The practices of shoppers in Indonesia are are a mirror image of those in more developed nations. Instead of casing brick-and-mortar retailers for products they’ll later purchase cheaper on Amazon, Indonesian do just the opposite: browse online, then buy in person. Why? Many reasons, but a lack of credit cards and of trust in e-commerce sites are high on the list.


Due to systematic graft and corruption, the cost of local government contracts in Indonesia can be inflated by as much as 500 percent. New president Joko Widodo says he plans to eliminate cash from all such contracts by requiring them to transacted transparently online. Building a new online bureaucratic system could cut corruption by 70 percent, Jokowi has said.

The former Indonesian military leader Jorge Tavares, who is wanted in Timor-Leste on charges of crimes against humanity, was spotted by keen-eyed social media media users there last month after he apparently took several photos which were later posted online and went viral. It’s not known whether he’s still in the country, but you can bet netizens there are keeping a sharp eye.


In conservative, patriarchal India, where domestic abuse and even rape remain all too common, most women are too afraid to enter an all-male police station without a chaperone, effectively restricting their right to report a crime. A new ATM-like kiosk allows a victim to type out a complaint, or, if she is illiterate, speak into the machine to report it. Is this a good thing? Or is it merely a band-aid on a much deeper societal problem?

Internet penetration in India still hovers at just 16%, but that hasn’t stopped its government – like so many others – from scrutinizing what they’re doing and saying online. Last Wednesday, the Software Freedom Law Centre dropped a report that details the truly staggering level of secret but government-authorized surveillance of private citizens’ phone and Internet communications in India. It reveals widespread surveillance by government offices, ISPs, and even third parties contracted to infect target devices using malicious software to gain access to information stored within. SFLC obtained the info under India’s Right to Information Act. Since the report broke, there’s been almost no discussion of it in Indian media, and a vast shrug by citizens themselves. Why?

South Korea

A top South Korean court has acquitted a Seoul-based photographer who was arrested in 2012 for a series of retweets of pro-Pyongyang messages, and for Tweeting images in which he had substituted his own face in revolutionary imagery. The court agreed that the posts were “were satirical in nature,” though South Korea maintains an extensive online censorship system.

“Most users of Korea’s PC bangs were male adults who wanted to smoke freely while enjoying video games at the same time. But with the new ban on smoking, many people quit PC bangs instead of smoking.”

The practice known as “Photoshop trolling” is wildly popular in China and South Korea, where people often post photos of themselves to message boards asking for help from users familiar with the digital editing tool. Mischievous Photoshoppers often take things a little too far.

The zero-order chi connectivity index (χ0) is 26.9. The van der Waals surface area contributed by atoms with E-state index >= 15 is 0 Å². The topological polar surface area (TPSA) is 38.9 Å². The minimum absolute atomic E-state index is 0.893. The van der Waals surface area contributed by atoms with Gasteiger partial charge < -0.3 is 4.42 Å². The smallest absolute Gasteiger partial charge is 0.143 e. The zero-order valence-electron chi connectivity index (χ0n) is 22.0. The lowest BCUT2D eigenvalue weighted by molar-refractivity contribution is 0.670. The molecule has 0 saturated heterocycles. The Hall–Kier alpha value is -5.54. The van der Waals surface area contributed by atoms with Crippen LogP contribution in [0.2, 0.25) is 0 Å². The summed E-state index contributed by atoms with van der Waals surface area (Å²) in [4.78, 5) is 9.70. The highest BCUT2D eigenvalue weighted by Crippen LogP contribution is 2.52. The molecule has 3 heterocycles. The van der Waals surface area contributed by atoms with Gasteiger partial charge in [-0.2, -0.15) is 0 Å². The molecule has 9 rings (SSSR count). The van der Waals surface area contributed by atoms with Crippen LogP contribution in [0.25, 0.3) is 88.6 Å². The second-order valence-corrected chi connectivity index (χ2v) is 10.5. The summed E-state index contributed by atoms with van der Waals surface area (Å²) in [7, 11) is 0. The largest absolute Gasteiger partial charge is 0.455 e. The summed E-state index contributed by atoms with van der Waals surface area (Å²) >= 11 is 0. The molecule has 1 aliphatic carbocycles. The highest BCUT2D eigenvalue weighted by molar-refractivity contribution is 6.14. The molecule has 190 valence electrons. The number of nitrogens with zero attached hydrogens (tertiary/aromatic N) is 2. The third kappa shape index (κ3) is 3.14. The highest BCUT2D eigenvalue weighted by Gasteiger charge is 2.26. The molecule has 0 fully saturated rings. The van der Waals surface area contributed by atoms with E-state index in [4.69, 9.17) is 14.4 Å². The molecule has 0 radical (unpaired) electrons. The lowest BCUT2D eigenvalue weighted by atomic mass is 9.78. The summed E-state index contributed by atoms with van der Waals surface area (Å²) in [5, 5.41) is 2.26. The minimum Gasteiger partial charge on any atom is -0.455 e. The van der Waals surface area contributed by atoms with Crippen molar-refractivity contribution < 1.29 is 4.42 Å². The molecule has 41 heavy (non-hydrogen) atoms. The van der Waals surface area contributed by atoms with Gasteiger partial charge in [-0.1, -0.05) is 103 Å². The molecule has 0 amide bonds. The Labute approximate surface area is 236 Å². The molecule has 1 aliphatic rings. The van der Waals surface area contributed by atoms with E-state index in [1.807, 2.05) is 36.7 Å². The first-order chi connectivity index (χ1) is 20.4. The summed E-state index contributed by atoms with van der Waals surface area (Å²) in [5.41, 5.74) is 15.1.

Last week a Saigon woman was warned by Facebook’s legal team to stop using its name in her promotional materials, which claim her new restaurant, Nang Ganh (Lady with Shoulder Pole), was “built on Facebook.” What’s especially interesting is that the woman used the social network as a crowdfunding platform, raising $30,000, as Vietnam still has no well-known local crowdfunding option.

Bloggers across Vietnam launched an online campaign Tuesday demanding that their authoritarian government keep the people closely informed about national and foreign policies, including its dealings with giant neighbor China. The “We Want to Know” campaign was launched by a Vietnamese bloggers’ group early Tuesday and quickly spread on the Internet through Facebook and other social media sites across the nation.

Vietnam bloggers


Last week we noted the popularity in Thailand of online services trafficking in plagiarised school assignments — Gen Prayuth Chan-ocha even cited it as a problem during his weekly televised address. But this week it was made clear that “homework agencies” are big business in Japan, too, as many were overwhelmed with last-minute summer assignments as students there returned to school.

KFC Japan has begun an unusual social media promotion that says a lot about that unique culture. Twitter users who follow KFC Japan and post a link to its promo page with the hashtag “#KFCカーナルズデー” (“KFC Colonel’s Day”), will be eligible to win a fried chicken-themed keyboard, mouse, and USB flash drive, and one of 47 pairs of chicken drumstick-shaped earrings. As of 12pm Saturday, a total of two users had taken up the challenge.

A distinctly nontraditional Japanese girl band named Babymetal has been kicking up controversy in metal music circles with their transfixing mashup of heavy metal music, J-pop melodies, Japanese “idol” fashion, and pop choreography. A recent live music video has been viewed almost 15 million times.



The rising phenomenon of Internet love-related scams hitting naive, lovelorn netizens in parts of Southeast Asia got a number today, at least in Malaysia. As many as 1,750 Malaysians have fallen prey to Internet “love scams” since Jan 2013 and have been cheated of RM68.3 million (S$26.8 million). The great majority of victims were women who fell prey to men claiming that they were U.K> or American businessmen.


In Manila, a senior public official is taking a beating from local netizens, who’ve dared him to ride the local MRT at rush hour. Transportation Secretary Joseph Emilio “Jun” Abaya is resisting the #MRTChallenge, as he says it’s unnecessary and he would “make a clown of himself” by doing so. The campaign appeared to be gaining steam last week in its goal of focusing official attention on the city’s crumbling public transportation network. Resident Dinna Dayao has started a petition that now has more that 11,000 signatures, and several public officials are heeding the call to use the Manila MRT ar rush hour – without an entourage and without jumping the queue – at least once a month.

In its three-way battle with competing car- and taxi-hailing apps Uber and EasyTaxi in the Philippines, GrabTaxi has realized one of the biggest hurdles for widespread public acceptance is the safety of the vehicles themselves. It’s therefore warning passengers of three common taxi scams with an infographic (though we’re not sure how much confidence this will instill in anyone).

Patrick Sharbaugh